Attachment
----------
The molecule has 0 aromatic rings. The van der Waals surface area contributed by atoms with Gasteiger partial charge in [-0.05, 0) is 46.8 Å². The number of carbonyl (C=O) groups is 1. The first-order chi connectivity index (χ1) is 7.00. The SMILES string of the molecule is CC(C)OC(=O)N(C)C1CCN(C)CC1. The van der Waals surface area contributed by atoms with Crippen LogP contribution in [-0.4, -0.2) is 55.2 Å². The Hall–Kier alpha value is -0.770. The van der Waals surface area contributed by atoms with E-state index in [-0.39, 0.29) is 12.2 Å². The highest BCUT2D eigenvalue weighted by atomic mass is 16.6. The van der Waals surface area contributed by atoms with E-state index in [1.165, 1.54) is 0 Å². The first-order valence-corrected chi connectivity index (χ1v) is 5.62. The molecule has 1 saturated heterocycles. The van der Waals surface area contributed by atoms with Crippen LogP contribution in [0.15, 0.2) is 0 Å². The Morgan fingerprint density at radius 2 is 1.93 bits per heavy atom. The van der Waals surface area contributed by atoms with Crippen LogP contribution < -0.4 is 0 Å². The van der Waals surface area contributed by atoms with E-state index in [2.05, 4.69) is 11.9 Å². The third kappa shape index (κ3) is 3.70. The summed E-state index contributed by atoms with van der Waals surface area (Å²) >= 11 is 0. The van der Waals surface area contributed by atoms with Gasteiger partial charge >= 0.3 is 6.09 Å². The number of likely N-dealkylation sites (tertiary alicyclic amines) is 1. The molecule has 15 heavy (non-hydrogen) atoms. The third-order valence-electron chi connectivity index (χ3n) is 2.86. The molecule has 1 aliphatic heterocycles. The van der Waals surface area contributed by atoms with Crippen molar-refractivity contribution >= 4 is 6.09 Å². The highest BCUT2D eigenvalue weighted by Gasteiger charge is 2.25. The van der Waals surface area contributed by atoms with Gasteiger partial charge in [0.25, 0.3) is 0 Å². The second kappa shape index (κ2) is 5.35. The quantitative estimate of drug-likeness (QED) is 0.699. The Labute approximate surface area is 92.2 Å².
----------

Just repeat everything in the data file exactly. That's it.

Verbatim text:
The molecule has 0 aromatic rings. The van der Waals surface area contributed by atoms with Gasteiger partial charge in [-0.05, 0) is 46.8 Å². The number of carbonyl (C=O) groups is 1. The first-order chi connectivity index (χ1) is 7.00. The SMILES string of the molecule is CC(C)OC(=O)N(C)C1CCN(C)CC1. The van der Waals surface area contributed by atoms with Crippen LogP contribution in [-0.4, -0.2) is 55.2 Å². The Hall–Kier alpha value is -0.770. The van der Waals surface area contributed by atoms with E-state index in [-0.39, 0.29) is 12.2 Å². The highest BCUT2D eigenvalue weighted by atomic mass is 16.6. The van der Waals surface area contributed by atoms with E-state index in [1.165, 1.54) is 0 Å². The first-order valence-corrected chi connectivity index (χ1v) is 5.62. The molecule has 1 saturated heterocycles. The van der Waals surface area contributed by atoms with Crippen LogP contribution in [0.15, 0.2) is 0 Å². The Morgan fingerprint density at radius 2 is 1.93 bits per heavy atom. The van der Waals surface area contributed by atoms with Crippen LogP contribution < -0.4 is 0 Å². The van der Waals surface area contributed by atoms with E-state index in [2.05, 4.69) is 11.9 Å². The third kappa shape index (κ3) is 3.70. The summed E-state index contributed by atoms with van der Waals surface area (Å²) >= 11 is 0. The van der Waals surface area contributed by atoms with Gasteiger partial charge >= 0.3 is 6.09 Å². The number of likely N-dealkylation sites (tertiary alicyclic amines) is 1. The molecule has 15 heavy (non-hydrogen) atoms. The third-order valence-electron chi connectivity index (χ3n) is 2.86. The molecule has 1 aliphatic heterocycles. The van der Waals surface area contributed by atoms with Crippen molar-refractivity contribution >= 4 is 6.09 Å². The highest BCUT2D eigenvalue weighted by Gasteiger charge is 2.25. The van der Waals surface area contributed by atoms with Gasteiger partial charge in [0.25, 0.3) is 0 Å². The second kappa shape index (κ2) is 5.35. The quantitative estimate of drug-likeness (QED) is 0.699. The Labute approximate surface area is 92.2 Å².